Ever since landing the lead role as Lindsay Weir on Freaks and Geeks over ten years ago, Linda Cardellini has had her own cult following. But in the time between the 36-year-old actress has taken on a series of captivating roles in both television or film, working on everything from big-budget Hollywood pictures to praised indie dramas. It’s her latest role in Return that may just be her most dynamic performance yet. Cardellini plays Kelli, a solider returning home to her husband and children and struggling to adjust back into her daily home life. Cardellini and first time director Liz Johnson worked closely together to make a passionate and stirring film that sheds light on a relevant and poignant issue that seems neglected in today’s cinematic portrayals of soldiers. Rather than push any sort of political agenda or throw a message down your throat, the film unfolds as a story about a woman trying live through her disassociation with the world she once called home. The film was released this past Friday in New York and L.A. but will be available for all audiences through Video On Demand February 28th. We chatted with Cardellini to discuss her decision to take on the role, recognizing the distance between herself and her character, and working with actor Michael Shannon.
So are you doing a lot of promotion for the film right now?
You know, I’m doing as much as possible, but I’m due to give birth any day now so I haven’t been able to do everything. I wasn’t able to go to New York and see it open at MoMA. But there are two very exciting things happening in my life so I can’t complain.
Congratulations! I wanted to start off by asking, what attracted you to the role?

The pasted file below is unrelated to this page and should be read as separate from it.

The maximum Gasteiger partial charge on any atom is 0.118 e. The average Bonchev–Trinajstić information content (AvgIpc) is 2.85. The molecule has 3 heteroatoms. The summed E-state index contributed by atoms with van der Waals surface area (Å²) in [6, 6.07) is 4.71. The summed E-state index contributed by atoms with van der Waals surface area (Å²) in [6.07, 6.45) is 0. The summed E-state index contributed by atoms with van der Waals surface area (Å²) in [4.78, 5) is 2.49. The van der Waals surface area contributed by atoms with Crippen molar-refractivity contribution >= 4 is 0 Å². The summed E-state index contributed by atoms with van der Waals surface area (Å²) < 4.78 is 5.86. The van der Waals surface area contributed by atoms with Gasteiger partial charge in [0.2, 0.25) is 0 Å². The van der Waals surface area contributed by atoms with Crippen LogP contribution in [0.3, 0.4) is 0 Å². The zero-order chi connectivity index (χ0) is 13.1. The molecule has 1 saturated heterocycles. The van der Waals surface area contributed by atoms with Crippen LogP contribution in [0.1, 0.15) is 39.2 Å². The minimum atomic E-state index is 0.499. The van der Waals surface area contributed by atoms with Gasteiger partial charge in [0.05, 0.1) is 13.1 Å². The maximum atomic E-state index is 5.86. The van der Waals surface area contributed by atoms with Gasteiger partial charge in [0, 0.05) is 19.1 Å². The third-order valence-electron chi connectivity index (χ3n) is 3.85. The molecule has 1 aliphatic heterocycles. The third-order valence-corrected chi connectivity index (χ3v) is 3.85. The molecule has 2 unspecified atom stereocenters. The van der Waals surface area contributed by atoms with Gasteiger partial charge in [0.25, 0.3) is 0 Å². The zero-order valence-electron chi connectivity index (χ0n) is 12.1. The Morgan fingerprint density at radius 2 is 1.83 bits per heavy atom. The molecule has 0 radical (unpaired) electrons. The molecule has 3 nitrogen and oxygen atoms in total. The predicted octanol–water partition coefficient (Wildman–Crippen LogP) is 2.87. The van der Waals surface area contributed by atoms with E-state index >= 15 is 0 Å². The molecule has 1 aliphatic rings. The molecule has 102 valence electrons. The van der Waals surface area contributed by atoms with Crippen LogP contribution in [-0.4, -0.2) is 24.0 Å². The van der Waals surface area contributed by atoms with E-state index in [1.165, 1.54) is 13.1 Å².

After ER I was waiting to find a part that I really, really wanted to put my whole self into. I read Liza’s script and I thought, Wow, what an amazing role for an actor. I met with her the next day. Instead of having a short meeting, we met for an hour and a half and sat and talked about everything, and we really had a similar idea of what made the film great and what we could do together. The way she spoke about the film seemed so different to me than I would have imagined. I loved her perspective and the way she believed in the tiny details that sort of informed this woman’s unraveling. There were things most people would think are mundane things, but [they] happen [to] change her world. Her readjusting [is] very difficult, but without the typical flashbacks or huge cathartic moment, which I thought was really interesting. And it was definitely a story about a woman, but it felt more universal to me. It was about something I had been hearing about and continue to hear about, and it seemed like something that was actually very relevant to the world I was living in. I didn’t know enough about and I thought I could use the education on this and I’m sure other people could, too.
Do you find that it’s hard to find these roles in Hollywood a lot of the time?
I think, for me, it’s the first time I’ve been given a part like this, so I was incredibly excited and honored to be entrusted with such a unique and challenging and heavy duty role in a film. There are better roles for women and things are being more marketed towards women, but I think there’s a long way to go. I think great characters are hard to find regardless [of gender]. I would say it’s probably the same for men, but it just so happens that men tend to helm films more often than women.
Did you see yourself at all in Kelli?
I couldn’t dare to imagine that I would know anything about truly serving in the military or in a war. But I tried as much as possible, regardless of the circumstances and the traumas and the secrets, to understand her on a more human level with her anger and her guilt and her sadness in her joys — all of those things are very human. And the dislocation and the alienation… I think people know that, and the disappointment of a relationship falling apart. I tried to educate myself as much as I could and research as much as I could.
What did you do to prepare for the role?